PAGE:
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Monday, January 21, 2008

Defeating Edge

One of the first questions I had about the iPhone, prior to owning one was, "Can you turn off Edge?"

Edge is one of the two receiver/transmitter protocols the iPhone uses to conduct phone calls, receive email, surf the web and get information to populate Google maps with streets, traffic congestion, satellite views, etc. Edge is the slow one nobody likes. The other protocol is Wifi.

Now Apple built into the iPod a setting for users just to turn off Wifi because it can be a drain on battery when you are not in a wifi zone and its not being used.

"No, why would you want to turn off Edge?" was the initial answer I got from a friend.

My answer was because there are places I don't want the iPhone to start receiving calls and ring up excess charges on my AT&T bill, like when we go to Brazil, Prague, or travel in other foreign countries where Edge is extremely expensive. Edge is the metered pipeline into your iPhone. Since it is my pocketbook, I want to be able to take control of all charges. Another iPhone owning friend answered the question with a more cynical accusatory answer, "Apple and AT&T want you to be in a position where you cannot turn it off so you run up charges and they make more money off you."

Armed with Machiavelian suspicions, I went to the Apple Store and asked a sales clerk in the iPhone section, "How do I turn off Edge?" The Apple Store answer I got was you cannot turn off Edge but you can turn off Wifi. Again, the clerk asked me why I would ever want to turn off Edge.

Of course, my answer in part is the one given above but also, as a version of the iPod there are times when all I want is to listen to music, show my relatives a slide show of photos, or watch a movie, for instance, on an airplane without being interrupted by Edge. Bingo, this lead me to the answer. And I was surprised the clerk at the Apple Store didn't know to tell me about this feature.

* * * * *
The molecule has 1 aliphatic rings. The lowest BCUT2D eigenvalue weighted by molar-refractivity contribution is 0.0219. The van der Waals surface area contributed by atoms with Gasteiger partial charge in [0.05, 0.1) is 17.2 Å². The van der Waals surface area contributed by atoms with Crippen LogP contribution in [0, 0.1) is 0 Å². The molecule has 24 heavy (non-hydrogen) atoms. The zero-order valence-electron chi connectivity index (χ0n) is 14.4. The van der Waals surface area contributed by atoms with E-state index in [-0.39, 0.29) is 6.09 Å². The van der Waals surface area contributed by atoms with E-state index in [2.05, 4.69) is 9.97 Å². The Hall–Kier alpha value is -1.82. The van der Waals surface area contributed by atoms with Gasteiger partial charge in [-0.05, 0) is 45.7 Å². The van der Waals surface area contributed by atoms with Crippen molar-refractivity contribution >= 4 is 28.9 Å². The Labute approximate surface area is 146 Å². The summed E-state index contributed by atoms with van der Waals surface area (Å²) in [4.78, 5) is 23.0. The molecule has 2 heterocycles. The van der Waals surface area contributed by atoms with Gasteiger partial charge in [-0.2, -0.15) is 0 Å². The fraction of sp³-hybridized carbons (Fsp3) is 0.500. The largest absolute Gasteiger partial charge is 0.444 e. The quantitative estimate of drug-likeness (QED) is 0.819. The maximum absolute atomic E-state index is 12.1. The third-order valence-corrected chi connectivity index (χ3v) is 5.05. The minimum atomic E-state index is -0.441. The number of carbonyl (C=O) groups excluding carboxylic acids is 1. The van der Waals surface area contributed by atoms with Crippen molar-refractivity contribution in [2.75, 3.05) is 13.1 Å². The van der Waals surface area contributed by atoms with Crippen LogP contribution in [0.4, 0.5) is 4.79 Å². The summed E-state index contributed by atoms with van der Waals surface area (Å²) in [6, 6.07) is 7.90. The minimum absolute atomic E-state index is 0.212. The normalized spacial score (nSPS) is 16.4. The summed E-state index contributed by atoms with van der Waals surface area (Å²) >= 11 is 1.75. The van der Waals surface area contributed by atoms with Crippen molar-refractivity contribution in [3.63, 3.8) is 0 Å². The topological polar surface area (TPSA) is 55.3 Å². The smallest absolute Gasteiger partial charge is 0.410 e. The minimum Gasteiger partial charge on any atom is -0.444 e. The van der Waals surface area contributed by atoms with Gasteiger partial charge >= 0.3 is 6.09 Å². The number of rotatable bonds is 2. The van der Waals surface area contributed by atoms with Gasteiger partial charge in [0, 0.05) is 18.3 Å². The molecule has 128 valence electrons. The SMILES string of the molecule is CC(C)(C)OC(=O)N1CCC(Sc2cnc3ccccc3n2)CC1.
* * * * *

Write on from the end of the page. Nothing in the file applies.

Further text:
There is no direct setting for defeating Edge as there is with Wifi so their answers aren't completely wrong, however, at the top of the Settings menu there is an item called Airplane Mode. Basically, Apple put this setting on your iPhone so when you get into an airplane and the steward announces you must turn off all cell phones and wifi devices, you have one simple setting to do so. This setting also defeats Edge by turning it off.

If you turn the iPhone to Airplane Mode ON, your iPhone will send all incoming phone calls to AT&T voice mail automatically and you can use all the other client features of your digital media device without being connected to the "cloud" as they like to say in the valley.

The downside is when you turn Airport Mode on, you will defeat both Edge and Wifi at the same time when perhaps all you wanted to do is stop Edge from communicating. This is not the same as giving iPhone users a desirable setting that would just turn off Edge but it works for now.

Now, when in Brazil or traveling to places were cell phone activity is charged a premium by AT&T, I can put the iPhone in the Airplane Mode, play music, take photos of friends and family, takes notes, use the calculator, check my calendar, and when I find a free wifi zone, I can turn Airplane Mode off and connect to receive my email without having to be pushed to the Edge.

2 comments:

Kiek said...

Just turning off "Network" in your settings, will turn of Edge. WIFI settings are separate. Do not turn you iphone to airplane mode, since that turns everything off

Kiek said...

Sorry, forgot to mention how to turn it off:
go to settings --> General --->Network --> Data Roaming: OFF